A 911 dispatcher is often the first person to respond to an emergency situation. Their job is to take emergency calls and send the right help as quickly as possible. Most training is done on the job. Over time, experience can increase a dispatcher’s salary. But how much do these operators make when they first enter a career as a dispatcher? How do they get paid, and what are their job duties?
911 Dispatcher Duties and Responsibilities
A 911 dispatcher answers emergency phone calls and coordinates emergency response efforts. Their responsibilities may include:
Dispatching fire trucks, police and ambulances
Tracking the location or status of emergency units
Providing callers with medical instructions
Relaying information to emergency response teams
Maintaining call records
Police dispatcher jobs may require initial training and ongoing education. Initially, you may have to undergo a probationary period.
How Do You Become a 911 Dispatcher?
To become a 911 dispatcher, you must have at least a high school diploma. The job requires a mix of education and specialized training to identify emergency situations and determine the right response.
Additionally, those who want to enter this career will have to pass a series of tests, including:
Vision and hearing
In some cases, aspiring dispatchers will need to pass a lie detector test. Generally, dispatchers are expected to have basic computer skills, and experience in customer service. In addition, some locations may require dispatchers to also speak Spanish.
Education and training are only one part of the job. Those who want to enter this career will also need to have patience, empathy and a calm demeanor. Other important skills include:
Accurate and quick typing skills
Training and certification for a role as a 911 dispatcher will vary from one state to another. Check the Association of Public-Safety Communications Officials (APCO International) to learn more about your state’s requirements.
In many cases, you can find online training programs that meet your state’s requirements for this position.
How Much Does a 911 Dispatcher Earn Per Year?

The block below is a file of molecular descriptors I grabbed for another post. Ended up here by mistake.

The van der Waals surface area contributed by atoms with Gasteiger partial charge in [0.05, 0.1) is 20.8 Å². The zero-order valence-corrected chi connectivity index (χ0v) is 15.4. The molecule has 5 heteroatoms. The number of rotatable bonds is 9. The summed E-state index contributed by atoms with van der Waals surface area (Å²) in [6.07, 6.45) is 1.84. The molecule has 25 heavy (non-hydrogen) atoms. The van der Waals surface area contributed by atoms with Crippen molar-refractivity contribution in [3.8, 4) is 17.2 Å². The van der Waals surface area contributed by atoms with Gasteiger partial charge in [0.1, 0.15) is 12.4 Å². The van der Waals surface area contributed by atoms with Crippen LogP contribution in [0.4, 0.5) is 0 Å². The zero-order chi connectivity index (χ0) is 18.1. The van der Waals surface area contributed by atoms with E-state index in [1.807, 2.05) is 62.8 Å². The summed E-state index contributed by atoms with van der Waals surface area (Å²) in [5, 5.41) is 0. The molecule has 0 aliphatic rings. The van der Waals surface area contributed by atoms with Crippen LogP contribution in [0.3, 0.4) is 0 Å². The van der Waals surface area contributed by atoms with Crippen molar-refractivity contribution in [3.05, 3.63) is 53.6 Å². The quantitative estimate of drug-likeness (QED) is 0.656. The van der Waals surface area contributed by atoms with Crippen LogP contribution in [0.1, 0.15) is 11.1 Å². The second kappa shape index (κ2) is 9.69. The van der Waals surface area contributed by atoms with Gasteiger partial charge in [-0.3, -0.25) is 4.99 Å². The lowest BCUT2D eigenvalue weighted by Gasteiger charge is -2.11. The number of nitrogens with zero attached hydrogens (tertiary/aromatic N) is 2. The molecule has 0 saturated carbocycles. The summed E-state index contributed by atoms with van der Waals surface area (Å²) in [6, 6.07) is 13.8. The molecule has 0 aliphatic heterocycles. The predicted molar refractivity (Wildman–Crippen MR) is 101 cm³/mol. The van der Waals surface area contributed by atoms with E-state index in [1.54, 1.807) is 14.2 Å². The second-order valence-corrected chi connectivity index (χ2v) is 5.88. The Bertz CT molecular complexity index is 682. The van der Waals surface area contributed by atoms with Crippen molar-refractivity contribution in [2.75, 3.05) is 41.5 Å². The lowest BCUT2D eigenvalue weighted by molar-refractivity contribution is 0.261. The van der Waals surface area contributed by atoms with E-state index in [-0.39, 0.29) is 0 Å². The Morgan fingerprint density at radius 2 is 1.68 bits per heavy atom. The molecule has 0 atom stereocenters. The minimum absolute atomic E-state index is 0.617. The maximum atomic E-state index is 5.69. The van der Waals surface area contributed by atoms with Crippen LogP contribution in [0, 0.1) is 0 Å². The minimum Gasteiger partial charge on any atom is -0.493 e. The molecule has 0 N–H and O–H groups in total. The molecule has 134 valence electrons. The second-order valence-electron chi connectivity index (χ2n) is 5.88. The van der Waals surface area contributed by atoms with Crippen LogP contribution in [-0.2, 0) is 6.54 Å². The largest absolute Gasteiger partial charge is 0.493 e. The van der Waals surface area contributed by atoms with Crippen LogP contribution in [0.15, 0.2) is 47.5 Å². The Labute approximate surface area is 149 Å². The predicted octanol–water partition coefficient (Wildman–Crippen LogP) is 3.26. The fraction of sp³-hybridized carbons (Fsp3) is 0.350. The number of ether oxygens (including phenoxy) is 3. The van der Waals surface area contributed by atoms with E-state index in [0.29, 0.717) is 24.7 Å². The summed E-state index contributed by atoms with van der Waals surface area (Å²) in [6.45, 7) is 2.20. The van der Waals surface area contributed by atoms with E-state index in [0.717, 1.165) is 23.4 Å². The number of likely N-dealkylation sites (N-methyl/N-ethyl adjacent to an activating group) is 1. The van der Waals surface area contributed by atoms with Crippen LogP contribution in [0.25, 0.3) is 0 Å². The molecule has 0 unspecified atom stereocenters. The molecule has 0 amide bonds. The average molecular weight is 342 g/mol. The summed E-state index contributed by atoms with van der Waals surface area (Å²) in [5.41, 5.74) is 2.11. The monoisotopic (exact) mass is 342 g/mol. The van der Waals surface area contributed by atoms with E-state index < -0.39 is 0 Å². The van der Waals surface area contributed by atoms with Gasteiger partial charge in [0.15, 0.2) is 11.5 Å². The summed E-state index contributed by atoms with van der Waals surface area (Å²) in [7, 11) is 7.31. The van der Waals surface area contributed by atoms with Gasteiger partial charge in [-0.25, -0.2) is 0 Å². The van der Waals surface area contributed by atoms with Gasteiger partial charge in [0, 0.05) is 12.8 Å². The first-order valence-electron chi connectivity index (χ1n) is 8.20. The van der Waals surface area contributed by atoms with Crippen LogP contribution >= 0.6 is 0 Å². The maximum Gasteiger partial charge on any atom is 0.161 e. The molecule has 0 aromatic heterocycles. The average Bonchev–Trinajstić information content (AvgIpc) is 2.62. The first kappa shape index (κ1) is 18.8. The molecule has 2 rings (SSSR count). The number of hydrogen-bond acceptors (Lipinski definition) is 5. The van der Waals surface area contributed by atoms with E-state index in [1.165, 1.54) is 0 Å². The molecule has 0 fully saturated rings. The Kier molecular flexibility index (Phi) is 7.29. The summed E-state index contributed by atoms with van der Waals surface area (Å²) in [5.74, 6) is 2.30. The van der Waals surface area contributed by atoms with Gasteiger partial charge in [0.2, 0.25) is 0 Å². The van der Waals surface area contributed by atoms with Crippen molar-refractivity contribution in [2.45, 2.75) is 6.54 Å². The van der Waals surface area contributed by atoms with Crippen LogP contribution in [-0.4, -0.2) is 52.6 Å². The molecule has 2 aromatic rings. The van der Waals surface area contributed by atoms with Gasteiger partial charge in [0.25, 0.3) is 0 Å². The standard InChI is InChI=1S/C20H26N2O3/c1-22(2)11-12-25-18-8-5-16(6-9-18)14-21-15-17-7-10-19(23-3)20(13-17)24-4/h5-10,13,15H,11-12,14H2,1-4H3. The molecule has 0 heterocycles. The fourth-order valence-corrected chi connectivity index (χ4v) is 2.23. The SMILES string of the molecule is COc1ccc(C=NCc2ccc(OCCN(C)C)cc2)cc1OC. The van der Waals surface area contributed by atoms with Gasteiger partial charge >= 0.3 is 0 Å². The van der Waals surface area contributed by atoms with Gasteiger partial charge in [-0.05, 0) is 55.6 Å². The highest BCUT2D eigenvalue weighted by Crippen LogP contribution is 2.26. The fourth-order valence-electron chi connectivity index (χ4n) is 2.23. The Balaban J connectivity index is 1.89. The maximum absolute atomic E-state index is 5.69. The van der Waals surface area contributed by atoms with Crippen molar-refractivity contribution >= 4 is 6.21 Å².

If you’re considering a career as a 911 dispatcher, you’re likely wondering how much you’ll earn. While salary shouldn’t be the final determining factor in your career choice, it is a consideration.
So, how much do 911 dispatchers make?
According to BLS, emergency dispatchers earn:
A median salary of $43,290
Salary data from other parties show different figures, although they’re close to BLS’s estimate.
Keep in mind that these are base salaries, and your overall compensation may be higher due to overtime and bonuses.
Average Salaries Based on Job Listings
To get a better idea of how much 911 dispatchers really make, let’s look at some recent job postings.
IXP Corporation: $42,771/year
Metro Nashville Emergency Communication Center: $45,106/year
New York Police Department: $27/hour
City of Rochester, New York: $52,069/year
US Navy: $51,713/year
City of Walnut Creek, CA: $78,016-$93,899/year
As you can see, salaries vary greatly depending on the location. Areas with a higher cost of living generally offer higher salaries. Federal government organizations, like the US Navy, offer generally competitive salaries.
Which Factors Affect a 911 Dispatcher’s Salary?
Several factors will affect your salary as a 911 dispatcher, including:
The size of the office they work for
Some cities or states pay higher salaries to 911 dispatchers. Experience will also play a role in how much you earn. The more experience you have and the larger the office, the higher your salary.
Which States Have the Highest Salaries for 911 Dispatchers?
Some states have higher average salaries for 911 dispatchers than others. The top paying states include:
New York: $53,650/year
New Hampshire: $51,985/year
On the other end of the spectrum, some states pay significantly lower than average. The lowest paying states include:
North Carolina: $35,408/year
How Do 911 Operators Get Paid?
Dispatchers are paid by their employers. In many cases, they work for the city, but they may also work for the federal government.
You may work at a call center that takes calls for a wide range of emergencies, or you may work in an office that handles only one type of emergency. Very small cities may only have 911 dispatcher who works alone in a department building.
Working as a 911 Dispatcher
Although it can be stressful at times, a career as a 911 dispatcher can be rewarding. You’re helping individuals get the emergency help they need, and your quick response may save lives. It’s not a job for everyone, but those with the personality and drive can find a solid and well-paying career as a 911 dispatcher. It’s a career that will be needed in every location throughout the country and can lead to higher positions that offer higher salaries.